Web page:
Led Zeppelin IV – vinyl wins.


Next up was Bon Jovi: New Jersey.  On the opening track Lay Your Hands on Me, the CD did a better job of allowing the guitar to cut through, but the vinyl actually filled the room better by making better use of the stereo imaging.  On Bad Medicine, the drums hit harder on the CD, but the vocals and guitar riffs were much smoother and fuller sounding on the vinyl.  Adjusting for input level variances, at the same listening volume the CD just sounds harsher, colder, and more “noise-like” than musical.

Bon Jovi New Jersey – Vinyl wins – but the CD is still very good.

I figured this was how it was going to be – CD is cleaner,but vinyl just sounds warmer, smoother, and “better”.  Billy Joel 52nd Street followed the same results as the previous 3 albums.


Then I started listening to some of the Beatles albums.

Rubber Soul was the first.  Other than some of the tracks being different, which came a a huge surprise to me, this was almost a toss-up.  The CD was as good or better than the vinyl on most songs, but on a few the vinyl was clearly different and maybe slightly more appealing.  But songs like Norweigan Wood and Michelle were clearly better on CD.  Throw in Drive My Car and Nowhere Man on the CD which are absent from the LP, and CD wins this one.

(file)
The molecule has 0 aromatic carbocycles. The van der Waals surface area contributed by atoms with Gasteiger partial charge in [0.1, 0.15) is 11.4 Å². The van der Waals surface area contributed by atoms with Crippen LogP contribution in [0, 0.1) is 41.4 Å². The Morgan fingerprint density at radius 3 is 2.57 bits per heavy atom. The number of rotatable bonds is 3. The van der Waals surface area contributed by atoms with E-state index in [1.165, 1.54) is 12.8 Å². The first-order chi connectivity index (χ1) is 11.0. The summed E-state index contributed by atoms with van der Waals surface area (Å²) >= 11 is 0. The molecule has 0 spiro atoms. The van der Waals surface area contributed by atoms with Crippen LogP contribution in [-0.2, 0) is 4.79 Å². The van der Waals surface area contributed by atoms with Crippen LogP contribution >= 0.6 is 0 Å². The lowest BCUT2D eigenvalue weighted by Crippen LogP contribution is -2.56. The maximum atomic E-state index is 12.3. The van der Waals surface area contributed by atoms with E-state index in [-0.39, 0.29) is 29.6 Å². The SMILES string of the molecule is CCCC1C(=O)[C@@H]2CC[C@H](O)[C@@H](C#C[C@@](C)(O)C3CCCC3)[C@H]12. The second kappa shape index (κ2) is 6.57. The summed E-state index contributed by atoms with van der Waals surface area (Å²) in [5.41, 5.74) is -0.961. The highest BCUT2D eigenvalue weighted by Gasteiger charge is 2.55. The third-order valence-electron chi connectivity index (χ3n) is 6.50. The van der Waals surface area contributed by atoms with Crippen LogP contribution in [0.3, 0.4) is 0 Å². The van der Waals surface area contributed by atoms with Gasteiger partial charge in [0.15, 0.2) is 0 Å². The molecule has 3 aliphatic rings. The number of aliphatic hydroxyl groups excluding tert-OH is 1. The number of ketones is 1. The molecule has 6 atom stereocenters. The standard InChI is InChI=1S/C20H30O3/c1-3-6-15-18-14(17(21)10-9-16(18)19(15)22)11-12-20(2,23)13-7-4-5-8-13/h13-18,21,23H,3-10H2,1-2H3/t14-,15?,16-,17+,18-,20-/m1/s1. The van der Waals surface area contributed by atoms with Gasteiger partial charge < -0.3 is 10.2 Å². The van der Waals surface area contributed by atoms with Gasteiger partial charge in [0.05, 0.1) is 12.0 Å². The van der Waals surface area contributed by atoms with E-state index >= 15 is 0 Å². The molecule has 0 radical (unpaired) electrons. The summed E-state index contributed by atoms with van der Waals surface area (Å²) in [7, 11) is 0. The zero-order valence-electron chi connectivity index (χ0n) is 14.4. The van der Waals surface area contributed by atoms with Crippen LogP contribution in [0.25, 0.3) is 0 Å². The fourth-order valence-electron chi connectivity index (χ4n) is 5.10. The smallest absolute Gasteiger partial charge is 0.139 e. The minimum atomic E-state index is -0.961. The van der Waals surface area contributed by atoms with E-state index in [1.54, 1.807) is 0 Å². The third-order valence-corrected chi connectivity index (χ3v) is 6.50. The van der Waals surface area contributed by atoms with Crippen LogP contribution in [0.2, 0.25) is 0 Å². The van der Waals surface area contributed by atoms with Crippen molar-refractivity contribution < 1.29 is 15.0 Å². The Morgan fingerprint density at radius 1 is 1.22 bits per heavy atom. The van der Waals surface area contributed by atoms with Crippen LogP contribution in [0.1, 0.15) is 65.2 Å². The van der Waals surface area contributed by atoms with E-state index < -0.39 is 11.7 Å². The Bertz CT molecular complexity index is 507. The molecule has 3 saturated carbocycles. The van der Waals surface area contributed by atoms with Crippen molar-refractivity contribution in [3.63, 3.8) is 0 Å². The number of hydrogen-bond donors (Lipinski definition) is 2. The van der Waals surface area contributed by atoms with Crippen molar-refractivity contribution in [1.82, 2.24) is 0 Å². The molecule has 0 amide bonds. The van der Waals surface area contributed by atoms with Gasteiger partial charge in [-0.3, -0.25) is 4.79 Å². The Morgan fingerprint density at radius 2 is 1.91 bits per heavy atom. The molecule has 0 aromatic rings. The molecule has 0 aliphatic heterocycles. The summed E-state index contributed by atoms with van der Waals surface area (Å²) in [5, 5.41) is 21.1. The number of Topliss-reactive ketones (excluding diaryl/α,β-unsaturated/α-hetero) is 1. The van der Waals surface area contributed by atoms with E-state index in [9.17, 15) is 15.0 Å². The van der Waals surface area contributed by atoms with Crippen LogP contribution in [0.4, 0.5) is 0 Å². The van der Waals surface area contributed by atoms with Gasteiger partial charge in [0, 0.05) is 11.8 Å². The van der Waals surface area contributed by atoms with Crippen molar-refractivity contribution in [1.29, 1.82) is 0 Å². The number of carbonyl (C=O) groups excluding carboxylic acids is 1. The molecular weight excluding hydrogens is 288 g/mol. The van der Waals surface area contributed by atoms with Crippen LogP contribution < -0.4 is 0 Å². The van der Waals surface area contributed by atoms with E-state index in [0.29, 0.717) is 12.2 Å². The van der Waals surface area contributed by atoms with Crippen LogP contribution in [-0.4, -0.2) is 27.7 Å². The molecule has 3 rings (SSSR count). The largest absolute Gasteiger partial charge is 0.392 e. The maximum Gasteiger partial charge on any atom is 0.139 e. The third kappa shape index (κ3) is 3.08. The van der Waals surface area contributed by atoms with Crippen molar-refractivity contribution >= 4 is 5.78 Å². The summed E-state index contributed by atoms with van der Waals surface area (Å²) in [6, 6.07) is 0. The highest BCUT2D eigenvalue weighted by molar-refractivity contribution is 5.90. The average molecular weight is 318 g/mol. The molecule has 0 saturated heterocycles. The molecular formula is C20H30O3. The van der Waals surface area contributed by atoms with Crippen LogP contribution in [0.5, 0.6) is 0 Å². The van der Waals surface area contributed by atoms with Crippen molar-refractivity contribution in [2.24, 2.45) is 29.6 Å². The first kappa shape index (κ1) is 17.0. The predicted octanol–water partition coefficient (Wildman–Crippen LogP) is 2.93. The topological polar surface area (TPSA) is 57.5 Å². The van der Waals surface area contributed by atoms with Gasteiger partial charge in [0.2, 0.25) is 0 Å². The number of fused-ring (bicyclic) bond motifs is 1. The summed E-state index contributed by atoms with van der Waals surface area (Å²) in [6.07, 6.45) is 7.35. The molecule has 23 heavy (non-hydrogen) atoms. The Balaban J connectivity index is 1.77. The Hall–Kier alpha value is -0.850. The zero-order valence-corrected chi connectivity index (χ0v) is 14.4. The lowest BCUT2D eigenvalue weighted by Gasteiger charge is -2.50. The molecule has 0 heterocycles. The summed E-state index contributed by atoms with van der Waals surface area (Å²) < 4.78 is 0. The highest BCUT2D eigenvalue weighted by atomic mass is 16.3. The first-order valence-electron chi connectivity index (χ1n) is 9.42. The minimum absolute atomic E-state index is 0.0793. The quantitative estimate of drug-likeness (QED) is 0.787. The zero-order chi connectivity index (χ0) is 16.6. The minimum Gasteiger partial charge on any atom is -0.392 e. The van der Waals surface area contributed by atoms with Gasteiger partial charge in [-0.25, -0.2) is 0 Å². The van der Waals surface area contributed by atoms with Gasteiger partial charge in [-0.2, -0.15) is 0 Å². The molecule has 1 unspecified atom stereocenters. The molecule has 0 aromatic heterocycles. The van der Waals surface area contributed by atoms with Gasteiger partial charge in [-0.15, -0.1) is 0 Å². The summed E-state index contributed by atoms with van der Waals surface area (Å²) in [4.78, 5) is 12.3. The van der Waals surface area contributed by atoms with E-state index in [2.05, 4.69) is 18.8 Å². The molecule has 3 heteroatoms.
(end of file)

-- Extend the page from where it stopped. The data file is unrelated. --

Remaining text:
Then it was on to Yellow Submarine.  Same thing – the CD was as good or better on most songs, but Hey Bulldog was so much better on the CD.  The LP was almost lifeless on this song, and the instruments were buried – no bite at all to the guitar.   No pun intended.  CD wins again.


Thankfully, Abbey Road was more of a pleasant surprise.  In fact, other than the crackling noise of the worn LP, I found the CD and LP to be very similar aside from the 6 or so dB difference in output.  The bass was a little better as well on the CD.  In fact, I think I’ll put the CD in my car.  Slight nod to the CD.


I wrapped up the session with The Little River Band’s Greatest Hits.   This time it was back to the previous experiences of the vinyl being a little more integrated and warmer.


Maybe the vinyl mastering just got much better in the 1970’s and 80’s, or maybe the Beatles LP’s are just pretty worn from years of use, but on everything after 1970 or so I preferred vinyl.  And it may have something to do with the CD mastering as well.  Maybe the Beatles CD’s are more critically mastered than others.

Whatever the reason, I know I’ll tend to favor the Vinyl  versions if I can, and I think a clean LP is a good benchmark to evaluate the quality of CD’s.  Now off to find The Dan Reed Network and The Nylons on vinyl….